Tara Sweeney is “the executive vice president of external affairs for Arctic Slope Regional Corporation (ASRC),” and has worked there “for nearly 20 years in a variety of roles.” ASRC’s subsidiaries operate “in petroleum refining and marketing,” and “oilfield engineering, operations, maintenance, construction, fabrication, regulatory and permitting” for “oil and gas companies in Alaska, the Gulf of Mexico, the Russian Federation, and Canada.”

“In 1998, ASRC entered into an agreement with Anadarko Petroleum Corporation, giving them exclusive exploratory access to 3.3 million acres of land controlled by ASRC. This agreement gives Anadarko, exploration rights to 2.3 million acres of ASRC land… In 2001 Anadarko exercised its option to take lands to lease with the leasing of 217 lease blocks covering over 1.1 million acres.”

ASRC, which leases all its land in the beautiful Arctic National Wildlife Refuge to Chevron Texaco and BP, boasts on its website that the ANWR “is thought to hold North America’s greatest potential for significant onshore oil and gas discoveries.” [White House, Press Release, 10/16/17,  Arctic Slope Regional Corporation, Press Release, 10/17/17, “Company Overview of Arctic Slope Regional Corporation,” Bloomberg, accessed 10/20/17, and “Oil,” Arctic Slope Regional Corporation, accessed 10/20/17]

ASRC is currently looking for a “development company to explore and develop its coal deposits located on its lands in the western Arctic.” It boasts that “Alaska’s North Slope could be the world’s coal storehouse for the next century,” claiming approximately 2 billion tons of high rank bituminous coal, or “one-ninth of the world’s known coal resource… are estimated to lie within the Northern Alaska Coal Province.” [“Coal,” Arctic Slope Regional Corporation, accessed 10/20/17]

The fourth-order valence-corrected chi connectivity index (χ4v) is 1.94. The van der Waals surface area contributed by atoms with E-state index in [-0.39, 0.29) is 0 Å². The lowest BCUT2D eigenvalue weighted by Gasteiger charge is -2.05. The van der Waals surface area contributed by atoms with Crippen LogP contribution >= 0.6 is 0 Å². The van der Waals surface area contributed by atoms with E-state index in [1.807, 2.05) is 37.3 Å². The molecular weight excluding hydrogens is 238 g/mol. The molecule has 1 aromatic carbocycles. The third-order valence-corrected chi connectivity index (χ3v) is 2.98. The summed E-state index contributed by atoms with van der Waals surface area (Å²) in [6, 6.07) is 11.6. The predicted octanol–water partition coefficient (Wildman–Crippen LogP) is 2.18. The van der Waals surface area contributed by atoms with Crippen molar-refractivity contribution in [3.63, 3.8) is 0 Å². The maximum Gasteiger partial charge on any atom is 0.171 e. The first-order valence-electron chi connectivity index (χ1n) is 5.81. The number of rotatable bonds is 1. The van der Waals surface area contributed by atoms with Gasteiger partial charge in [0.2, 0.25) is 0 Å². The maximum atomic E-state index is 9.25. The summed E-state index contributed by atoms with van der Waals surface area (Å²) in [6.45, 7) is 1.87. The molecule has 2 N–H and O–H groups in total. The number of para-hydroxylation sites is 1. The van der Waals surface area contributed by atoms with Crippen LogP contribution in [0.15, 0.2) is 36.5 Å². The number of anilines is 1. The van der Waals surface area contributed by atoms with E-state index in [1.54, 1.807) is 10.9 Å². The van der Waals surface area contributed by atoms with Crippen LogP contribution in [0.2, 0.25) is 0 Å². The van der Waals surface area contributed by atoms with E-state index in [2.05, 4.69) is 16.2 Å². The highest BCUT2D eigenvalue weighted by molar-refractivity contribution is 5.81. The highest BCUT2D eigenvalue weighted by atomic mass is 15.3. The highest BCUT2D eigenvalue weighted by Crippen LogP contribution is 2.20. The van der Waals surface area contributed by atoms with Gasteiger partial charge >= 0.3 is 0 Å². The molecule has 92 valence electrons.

“Sweeney also has pushed for Congress to open the Arctic National Wildlife Refuge to energy development. The Arctic Slope Regional Corporation owns subsurface rights and the Kaktovik Iñupiat Corporation owns surface rights to land within ANWR where development could occur.” [“Alaska Native executive Tara Sweeney named to top Bureau of Indian Affairs job,” Indianz.com, 10/17/17]

If approved, the “controversial Liberty project,” which has been opposed by environmental groups, would be a nine-acre gravel island that would be the “nation’s first oil production platform in federal Arctic waters.” The project is in the final stages of permitting at Interior. Ten percent of the Liberty project is owned by Arctic Slope Exploration, an Arctic Slope Regional Corporation subsidiary. 

Arctic Slope Regional Corporation is currently involved with “the controversial Liberty project in the Arctic.” The Liberty project “would involve construction of a nine-acre” artificial gravel island, “drilling wells to tap underwater oil reserves and building an underwater pipeline more than five miles long to send the oil to onshore facilities.” Development costs for the project “are estimated at $1 billion,” and Liberty is expected to “produce 50,000 to 80,000 barrels per day if it proceeds.” [“Hilcorp Only Bidder in Alaskan Lease Sale,” Maritime Executive, 06/21/17, Elizabeth Harball, “Industry, environmental groups speak out as Hilcorp paves the way for drilling in federal Arctic waters,” Alaska Public Media, 10/11/17, and Tim Bradner, “ConocoPhillips, Hilcorp moving ahead aggressively with production and exploration,” Mat-Su Valley Frontiersman, 11/18/17]